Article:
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Hey! Memphis College of Art and Overton Park Conservancy launch pedestrian safety campaign

Memphis College of Art and Overton Park Conservancy have kicked off a public awareness campaign to increase safety for pedestrians who use crosswalks around campus.

“We had a tragedy last year with one of our students being killed in the crosswalk at Tucker and Poplar,” said Laura Hine, Memphis College of Art president.

Poplar Avenue is the main thoroughfare between Midtown and East Memphis, and it's not necessarily a safe avenue for pedestrians. Throughout the day, the intersection sees steady to heavy traffic. It also serves as an entrance point for the college, a large apartment building, a residential street, Brooks Museum and the zoo.

And then there’s the park itself – families in cars, runners, bikers, dogs leading their owners – in addition to Levitt Shell during concert season.

“For us, there is an awareness because of the loss. We have come out very strongly in our internal communications about the crosswalk. I think the notion was some thought they could cross not at an intersection, and so we communicated very clearly using the pedestrian cross button," said Hine.

"It actually gives you more time to cross the street. And our kids are carrying portfolios, art supplies. So, they are heavily laden with their equipment."

To prevent another tragedy like 22-year-old Kelcie Ashmore, the college reached out to the Overton Park Conservancy and the City of Memphis engineer’s office.

The Conservancy was aware of the intersection’s hazardousness. It had already launched an ioby crowdsourcing campaign in 2016. They worked with an organization called Transit Center which offered matching funds to projects benefiting pedestrians, cyclists and public transit.

“Our offices overlook that intersection and we can see just how dangerous it is. We’ve seen so many car wrecks there and how hard it is for pedestrians to cross. The crosswalks were in pretty bad repair. The lines had really eroded. So, we thought - let’s start there," said Laura McMaster,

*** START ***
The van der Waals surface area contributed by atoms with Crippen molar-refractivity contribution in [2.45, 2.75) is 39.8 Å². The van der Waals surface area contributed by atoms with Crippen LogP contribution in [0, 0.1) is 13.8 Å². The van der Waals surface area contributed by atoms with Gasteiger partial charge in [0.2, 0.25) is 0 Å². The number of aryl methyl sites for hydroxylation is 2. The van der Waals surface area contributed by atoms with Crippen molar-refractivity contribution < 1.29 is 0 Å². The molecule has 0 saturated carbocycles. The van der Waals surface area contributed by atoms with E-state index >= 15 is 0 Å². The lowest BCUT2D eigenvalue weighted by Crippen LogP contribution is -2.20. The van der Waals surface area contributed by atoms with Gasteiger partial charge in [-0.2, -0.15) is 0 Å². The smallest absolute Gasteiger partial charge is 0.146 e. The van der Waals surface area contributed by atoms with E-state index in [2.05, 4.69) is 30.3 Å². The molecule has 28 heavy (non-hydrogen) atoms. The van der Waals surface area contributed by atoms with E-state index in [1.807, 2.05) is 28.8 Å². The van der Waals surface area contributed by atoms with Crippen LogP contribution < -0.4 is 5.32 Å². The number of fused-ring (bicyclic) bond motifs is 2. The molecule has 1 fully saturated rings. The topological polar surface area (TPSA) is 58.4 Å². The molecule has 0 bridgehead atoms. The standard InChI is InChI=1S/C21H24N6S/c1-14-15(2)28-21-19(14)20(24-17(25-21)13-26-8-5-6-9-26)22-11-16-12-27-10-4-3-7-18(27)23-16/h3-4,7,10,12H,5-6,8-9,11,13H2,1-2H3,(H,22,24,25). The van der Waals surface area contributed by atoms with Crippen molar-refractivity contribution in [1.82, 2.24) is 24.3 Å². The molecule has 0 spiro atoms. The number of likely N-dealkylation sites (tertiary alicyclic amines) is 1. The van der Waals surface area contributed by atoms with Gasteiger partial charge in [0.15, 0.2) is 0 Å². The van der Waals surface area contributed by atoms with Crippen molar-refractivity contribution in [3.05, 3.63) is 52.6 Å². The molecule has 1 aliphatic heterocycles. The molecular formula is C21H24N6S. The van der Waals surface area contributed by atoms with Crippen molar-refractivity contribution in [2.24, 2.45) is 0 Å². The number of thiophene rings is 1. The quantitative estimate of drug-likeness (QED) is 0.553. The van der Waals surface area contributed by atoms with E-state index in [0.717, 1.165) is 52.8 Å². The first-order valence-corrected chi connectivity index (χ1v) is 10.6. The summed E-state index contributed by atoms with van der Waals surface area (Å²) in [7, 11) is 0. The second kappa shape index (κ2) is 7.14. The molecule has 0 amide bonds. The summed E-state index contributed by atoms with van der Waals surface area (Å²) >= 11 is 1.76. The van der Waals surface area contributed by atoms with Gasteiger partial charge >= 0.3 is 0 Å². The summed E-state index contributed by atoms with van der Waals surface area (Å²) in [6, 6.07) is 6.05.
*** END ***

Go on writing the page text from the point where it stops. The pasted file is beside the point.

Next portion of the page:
There is a transit shelter right there. We were able to raise the full amount of funds and planned to turn those over to the city. Last year, they striped the crosswalks. They added the countdown clocks and put the protective crosswalk where pedestrians get about 10 seconds to cross before cars get the light,” said Melissa McMasters, director of communications with Overton Park Conservancy.

After fundraising, the Conservancy handed the proceeds over to the city, but the money was returned. “The city agreed to do the project on its own. So, they said ‘Hey, we don’t need the funds,’” said McMasters.

The infrastructure at the intersection limits current upgrades. Further improvements will be made in 2020, when federal funds arrive.

So it was decided the unspent OPC money would be devoted to a public awareness campaign. The Midtown campaign is based on the Medical District’s Vision Zero campaign and even uses some of the same materials.

In need of talent to create the visuals for the public awareness campaign, the Conservancy and MCA forged a partnership with art students contributing to the overall design.

“ ... We drive the notion in our students, artists can have contributions and change things in society. They do it in ways that other people can’t. It’s not a narrative. It’s a visual,” said McMasters.

Two work-study slots were created for students, who created signage for billboards and sandwich boards located around the park as well as an animated educational video.

“I met with the OPC about three times throughout the semester to discuss what they wanted and to show them my progress along the way. I made the designs for the t-bar design at the entrance of Overton Park, the sandwich boards in the park's entrance, and also a framed sign that's on North Cooper and Poplar,” said Oziel Jaurez, a junior graphic design student at MCA.

The video will be shown on screens around campus and during concerts at Levitt Shell.

“I have to cross that intersection several times a day and seen many scary, unsafe situations. Because of this, I knew how important it was to get more pedestrian safety information out there," said Esme Perkins, a junior animation student at MCA.

"For the film, I wrote the script, designed characters and environments, animated, recorded audio, and did post-production. As an animation student, the project was a big learning experience in video production and working with a client in general."

The video can also be seen on YouTube.

“One of my co-workers described it as a 'Powerpuff' feel. It’s really stylish and its focused primarily on the pedestrian. While the signage is focused on making drivers aware of pedestrians,” said McMasters.


Mapping a way forward to prepare the Mid-South for global warming-related weather disasters

As the effects of climate change begin to manifest themselves, communities across the globe are beginning to develop plans to brace themselves for the future.